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With 3-D printing technology,  students create new hand for girl

South Boston News
Abby Lammerts practices picking up a ball with her new hand, created by students at the Southern Virginia Higher Education Center in South Boston. The appendage is made primarily out of plastic and consists of many tiny moving parts that all fit together in an elaborate puzzle. (Brittany Hughes/Danville Register & Bee) / December 16, 2013
Danville Register & Bee
Reprinted with permission

SOUTH BOSTON — Gripping a handle, picking up a ball, holding a hair brush — these are movements most people do a thousand times a day without even thinking about it. But for 12-year-old Abby Lammerts, these simple tasks have been virtually impossible.

Until now.

Abby was born with a spinal condition called “syringomyelia,” as well as defects in her hands and face. The fingers on her left hand were completely fused together, while the bones in her right were present but didn’t connect properly.

Abby underwent seven surgeries before her fourth birthday, most of which were reconstructive procedures. Still, her mother, Amy Hudson Lammerts Cole, said Abby never let her physical differences hold her back.

“She’s had her challenges. But we always told her she’s no different than anyone else, so that’s what she grew up believing,” Cole said. “She never let it get her down. If anything, she used it as motivation to push even harder.”

But the deformities in her hands still made it difficult for Abby to do certain tasks, such as playing the trombone, riding a bike and brushing her hair. It was a part of life that she, and her parents, simply accepted as reality.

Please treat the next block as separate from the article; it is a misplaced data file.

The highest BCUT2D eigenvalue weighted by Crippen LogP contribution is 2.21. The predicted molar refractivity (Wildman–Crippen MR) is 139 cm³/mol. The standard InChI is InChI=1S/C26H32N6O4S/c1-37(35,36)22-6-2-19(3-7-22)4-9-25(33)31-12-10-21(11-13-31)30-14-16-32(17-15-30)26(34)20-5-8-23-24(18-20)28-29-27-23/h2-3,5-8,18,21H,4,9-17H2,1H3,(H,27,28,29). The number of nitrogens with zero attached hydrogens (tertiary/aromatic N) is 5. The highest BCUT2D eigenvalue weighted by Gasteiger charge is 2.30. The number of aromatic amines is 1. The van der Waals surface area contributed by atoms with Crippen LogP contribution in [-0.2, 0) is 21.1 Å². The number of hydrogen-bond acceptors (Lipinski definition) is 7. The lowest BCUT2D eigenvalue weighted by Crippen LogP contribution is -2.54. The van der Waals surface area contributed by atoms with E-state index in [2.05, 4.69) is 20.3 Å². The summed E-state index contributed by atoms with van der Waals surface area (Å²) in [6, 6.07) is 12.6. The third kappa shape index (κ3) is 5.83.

“We’d looked into prosthetics before,” said Amy, who is the director of student services at the Southern Virginia Higher Education Center in South Boston. “But we’d always been told that the most they could do was make an aesthetically-pleasing hand that would look good, but wouldn’t really have any function.”

Then, about six weeks ago, a friend of Amy’s forwarded her a link to a story she’d seen on CBS about a 12-year-old boy in Massachusetts with almost the exact same hand deformity as Abby. The boy’s father had used a 3-D printer called a “MakerBot” to manufacture a functioning, detachable hand for his son.

“I saw that and immediately thought, ‘I wonder if we could do that!’” Amy said, recalling her excitement at the possibility of giving her daughter the one thing she never thought she’d have.

Amy pitched the idea to her husband, Ronnie Cole, who is an instructor of high performance technology at Southside Virginia Community College. Ronnie also teaches a dual-enrollment program for 11th and 12th graders at Halifax County High School.

Ironically, Ronnie had just purchased a 3-D printer during the summer to use in his classroom.

“He told me that yeah, he could do that easily,” Amy said. “So I said ‘OK, let’s do it.’”

Within the space of a few short weeks, Ronnie led a team of 18 students from Southside Virginia Community College, Danville Community College and Halifax County High School on a mission to create a functional mechanic hand for his daughter. The project took between 40 and 50 hours, and involved tweaking some pre-existing diagrams and custom-designing several components of the hand.